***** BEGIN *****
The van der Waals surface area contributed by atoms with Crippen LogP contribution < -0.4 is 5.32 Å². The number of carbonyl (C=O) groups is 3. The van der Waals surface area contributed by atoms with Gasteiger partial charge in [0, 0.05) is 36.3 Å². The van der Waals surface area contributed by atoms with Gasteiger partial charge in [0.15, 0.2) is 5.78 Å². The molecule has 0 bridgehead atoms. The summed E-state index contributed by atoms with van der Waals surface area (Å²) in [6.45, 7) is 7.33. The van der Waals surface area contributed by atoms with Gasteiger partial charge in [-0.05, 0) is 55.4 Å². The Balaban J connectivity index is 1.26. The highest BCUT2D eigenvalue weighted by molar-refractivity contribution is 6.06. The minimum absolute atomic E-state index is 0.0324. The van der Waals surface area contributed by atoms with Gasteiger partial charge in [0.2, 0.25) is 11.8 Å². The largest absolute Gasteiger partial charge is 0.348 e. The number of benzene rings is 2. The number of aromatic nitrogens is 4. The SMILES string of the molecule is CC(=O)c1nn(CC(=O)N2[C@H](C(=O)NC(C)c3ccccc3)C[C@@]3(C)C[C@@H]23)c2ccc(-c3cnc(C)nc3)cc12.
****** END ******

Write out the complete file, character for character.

The van der Waals surface area contributed by atoms with Crippen LogP contribution < -0.4 is 5.32 Å². The number of carbonyl (C=O) groups is 3. The van der Waals surface area contributed by atoms with Gasteiger partial charge in [0, 0.05) is 36.3 Å². The van der Waals surface area contributed by atoms with Gasteiger partial charge in [0.15, 0.2) is 5.78 Å². The molecule has 0 bridgehead atoms. The summed E-state index contributed by atoms with van der Waals surface area (Å²) in [6.45, 7) is 7.33. The van der Waals surface area contributed by atoms with Gasteiger partial charge in [-0.05, 0) is 55.4 Å². The Balaban J connectivity index is 1.26. The highest BCUT2D eigenvalue weighted by molar-refractivity contribution is 6.06. The minimum absolute atomic E-state index is 0.0324. The van der Waals surface area contributed by atoms with Gasteiger partial charge in [0.2, 0.25) is 11.8 Å². The largest absolute Gasteiger partial charge is 0.348 e. The number of benzene rings is 2. The number of aromatic nitrogens is 4. The SMILES string of the molecule is CC(=O)c1nn(CC(=O)N2[C@H](C(=O)NC(C)c3ccccc3)C[C@@]3(C)C[C@@H]23)c2ccc(-c3cnc(C)nc3)cc12.